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Publication numberUS3381780 A
Publication typeGrant
Publication dateMay 7, 1968
Filing dateApr 1, 1966
Priority dateApr 1, 1966
Publication numberUS 3381780 A, US 3381780A, US-A-3381780, US3381780 A, US3381780A
InventorsStachowiak John E
Original AssigneeSchlumberger Technology Corp
Export CitationBiBTeX, EndNote, RefMan
External Links: USPTO, USPTO Assignment, Espacenet
Well tool shock absorber
US 3381780 A
Abstract  available in
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Claims  available in
Description  (OCR text may contain errors)

y 1968 J. E. STACHOWIAK 3,381,780

WELL TOOL SHOCK ABSORBER Filed April 1, 1966 ATTORNEY Unite 3,381,788 Patented May 7, 1968 3,381,780 WELL TOOL SHOCK ABSGRBER John E. Stachowiair, Houston, Tex., assignor, by mesne assignments, to Schlumherger Technology Corporation, Houston, Tex., a corporation of Texas Filed Apr. 1, 1966, Ser. No. 539,393 Claims. (Cl. 188-86) ABSTRACT OF THE DISCLQSURE The particular embodiment described herein as illustrative of one form of the invention in shock absorbers includes an elastomeric member in a housing, the member forming a working chamber and a passageway in communication with the working chamber. An actuator extends into the housing and engages the member. In response to kinetic energy of a moving body, the actuator can compress the elastomeric member which functions to displace hydraulic fluid from the working chamber into an auxiliary chamber via the passageway. In response to compression of the elastomeric member, the flow area through the passageway is progressively decreased while kinetic friction between the elastomeric member and housing is progressively increased, thereby providing a resultant variable damping coefficient such that the device will impart a substantially constant rate of deceleration to the moving body.

This invention relates generally to well tools and more particularly to a device for preventing the shock loads which can be developed during the operation of a formation testing tool from damaging various parts thereof,

In evaluating a well formation for either its commercial prospects or its condition after remedial work, it is the usual practice to make a temporary completion of the well. A well tool of the type shown in the 1966- 1967 General Catalogue of Johnston Testers at p. 2894 can be used for this purpose. Such tools are generally comprised of a packer or packers to isolate the interval to be tested, a test valve assembly for selective flow control, a bypass valve to aid in running-in and retrieval of the tool, and one or more pressure recorders for recording pressure changes in the well bore. The test valve assembly is part of a removable center section which can be retrieved and rerun through the tubing when multiple well zone operations are necessary. One or more pressure recorders are attached to the lower end of the removable test valve assembly, a typical pressure recorder being shown in US. Patent No. 2,816,440 to Garrison, entitled, Tension Type Pressure Recorder.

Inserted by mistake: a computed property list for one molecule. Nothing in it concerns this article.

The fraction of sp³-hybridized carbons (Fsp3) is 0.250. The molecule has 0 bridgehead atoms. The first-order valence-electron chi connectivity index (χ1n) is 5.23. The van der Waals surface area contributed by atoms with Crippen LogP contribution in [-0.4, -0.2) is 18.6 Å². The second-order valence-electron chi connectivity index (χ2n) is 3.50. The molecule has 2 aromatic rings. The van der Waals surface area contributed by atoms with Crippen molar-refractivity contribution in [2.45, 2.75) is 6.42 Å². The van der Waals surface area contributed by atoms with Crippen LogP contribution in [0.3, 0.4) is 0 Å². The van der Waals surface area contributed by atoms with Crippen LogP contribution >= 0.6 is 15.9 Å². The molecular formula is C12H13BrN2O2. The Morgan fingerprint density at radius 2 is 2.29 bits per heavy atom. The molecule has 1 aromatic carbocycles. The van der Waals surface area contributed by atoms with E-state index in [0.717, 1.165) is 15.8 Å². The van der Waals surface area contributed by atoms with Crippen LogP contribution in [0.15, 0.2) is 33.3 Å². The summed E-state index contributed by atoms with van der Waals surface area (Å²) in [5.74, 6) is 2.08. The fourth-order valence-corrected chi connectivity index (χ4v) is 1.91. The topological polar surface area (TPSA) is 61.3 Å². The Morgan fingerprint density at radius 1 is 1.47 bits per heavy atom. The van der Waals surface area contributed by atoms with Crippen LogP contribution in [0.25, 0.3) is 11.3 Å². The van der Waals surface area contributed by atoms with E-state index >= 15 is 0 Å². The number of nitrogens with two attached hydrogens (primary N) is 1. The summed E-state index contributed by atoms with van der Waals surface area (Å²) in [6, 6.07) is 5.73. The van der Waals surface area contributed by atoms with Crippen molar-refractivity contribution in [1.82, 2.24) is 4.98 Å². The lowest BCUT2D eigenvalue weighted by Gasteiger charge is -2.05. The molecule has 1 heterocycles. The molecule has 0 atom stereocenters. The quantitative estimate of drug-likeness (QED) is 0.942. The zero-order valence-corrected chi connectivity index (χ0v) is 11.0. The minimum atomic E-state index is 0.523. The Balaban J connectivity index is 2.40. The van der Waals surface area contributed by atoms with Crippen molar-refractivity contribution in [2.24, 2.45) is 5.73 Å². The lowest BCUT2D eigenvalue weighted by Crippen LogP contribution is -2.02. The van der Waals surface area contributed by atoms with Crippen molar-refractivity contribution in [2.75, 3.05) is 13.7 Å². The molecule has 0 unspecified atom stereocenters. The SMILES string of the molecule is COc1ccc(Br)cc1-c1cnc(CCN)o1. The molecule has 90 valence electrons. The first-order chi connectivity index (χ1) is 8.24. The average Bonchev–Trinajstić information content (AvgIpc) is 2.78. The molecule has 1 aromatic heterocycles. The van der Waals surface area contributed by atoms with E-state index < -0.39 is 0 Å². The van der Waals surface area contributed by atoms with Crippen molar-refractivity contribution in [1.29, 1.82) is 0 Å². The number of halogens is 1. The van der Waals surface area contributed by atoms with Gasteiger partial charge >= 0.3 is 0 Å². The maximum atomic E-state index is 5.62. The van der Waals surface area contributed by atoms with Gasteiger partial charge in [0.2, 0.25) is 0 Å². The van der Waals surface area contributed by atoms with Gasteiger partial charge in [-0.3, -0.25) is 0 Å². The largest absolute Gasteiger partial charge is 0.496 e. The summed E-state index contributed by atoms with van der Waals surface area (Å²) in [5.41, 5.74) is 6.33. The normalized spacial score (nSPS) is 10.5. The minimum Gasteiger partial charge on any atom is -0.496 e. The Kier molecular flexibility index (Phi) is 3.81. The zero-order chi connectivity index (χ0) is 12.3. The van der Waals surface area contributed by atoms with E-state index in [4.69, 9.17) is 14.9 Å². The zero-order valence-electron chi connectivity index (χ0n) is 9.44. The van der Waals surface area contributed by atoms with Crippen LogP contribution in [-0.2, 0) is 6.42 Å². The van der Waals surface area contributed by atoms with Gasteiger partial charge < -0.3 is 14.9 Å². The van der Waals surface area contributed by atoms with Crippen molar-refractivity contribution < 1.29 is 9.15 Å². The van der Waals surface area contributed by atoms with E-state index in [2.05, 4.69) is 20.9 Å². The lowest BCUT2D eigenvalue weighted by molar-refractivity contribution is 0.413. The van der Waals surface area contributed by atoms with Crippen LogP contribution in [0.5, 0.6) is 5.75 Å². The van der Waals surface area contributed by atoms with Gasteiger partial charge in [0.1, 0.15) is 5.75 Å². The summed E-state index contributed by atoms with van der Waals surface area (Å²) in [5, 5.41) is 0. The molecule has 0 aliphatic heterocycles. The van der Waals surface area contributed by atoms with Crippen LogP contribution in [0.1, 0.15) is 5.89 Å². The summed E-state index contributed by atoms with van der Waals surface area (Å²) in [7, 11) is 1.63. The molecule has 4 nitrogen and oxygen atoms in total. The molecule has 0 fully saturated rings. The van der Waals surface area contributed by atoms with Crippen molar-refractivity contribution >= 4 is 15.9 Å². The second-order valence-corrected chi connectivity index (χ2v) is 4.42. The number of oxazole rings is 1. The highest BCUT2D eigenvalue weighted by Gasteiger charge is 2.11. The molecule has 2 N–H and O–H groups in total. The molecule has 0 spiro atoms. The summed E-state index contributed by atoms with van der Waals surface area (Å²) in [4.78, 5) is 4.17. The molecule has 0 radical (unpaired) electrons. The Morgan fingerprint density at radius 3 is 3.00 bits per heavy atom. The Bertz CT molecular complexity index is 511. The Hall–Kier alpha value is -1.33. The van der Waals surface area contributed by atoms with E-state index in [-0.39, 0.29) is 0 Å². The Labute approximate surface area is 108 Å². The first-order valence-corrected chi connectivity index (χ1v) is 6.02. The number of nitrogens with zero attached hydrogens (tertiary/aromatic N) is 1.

While running the tools into a fluid-filled well conduit the test valve is closed so that the tubing string above the valve is at a lower pressure than the hydrostatic mud pressure. This creates a buoyancy effect or flotation force acting upwardly on the tool. When the packer is set, the bypass closed and the test valve opened, the buoyancy effect is suddenly lost and a substantial shock load can be imparted to various parts of the tool, including the aforementioned pressure recorders which can be damaged by such shock loading because they usually include intricate clock mechanisms which rotate thin metal charts on which well fluid pressure changes are recorded.

It is accordingly the principal object of the present invention to provide a device for dissipating the energy developed during such shock loading so that tool damage which can be caused hereby is substantially minimized.

Broadly described, an apparatus which embodies the principles of the present invention comprises a case or housing having first and second chambers therein adapted to contain a hydraulic fluid, a passageway providing communication between the chambers, means including an elastomeric sleeve adapted to be compressed longitudinally of its length and expanded radially thereof for displacing hydraulic fluid from one chamber to the other via the passageway, the flow area through the passageway being variable responsive to compression and expansion of the elastomeric sleeve, and means for actuating the displacing means.

The novel features of the present invention are set forth with particularity in the appended claims. The present invention, both as to its structural organization and its operation, together with further objects and advantages thereof, may be best understood by way of illustration and example of one embodiment when taken in conjunction with the accompanying drawings in which: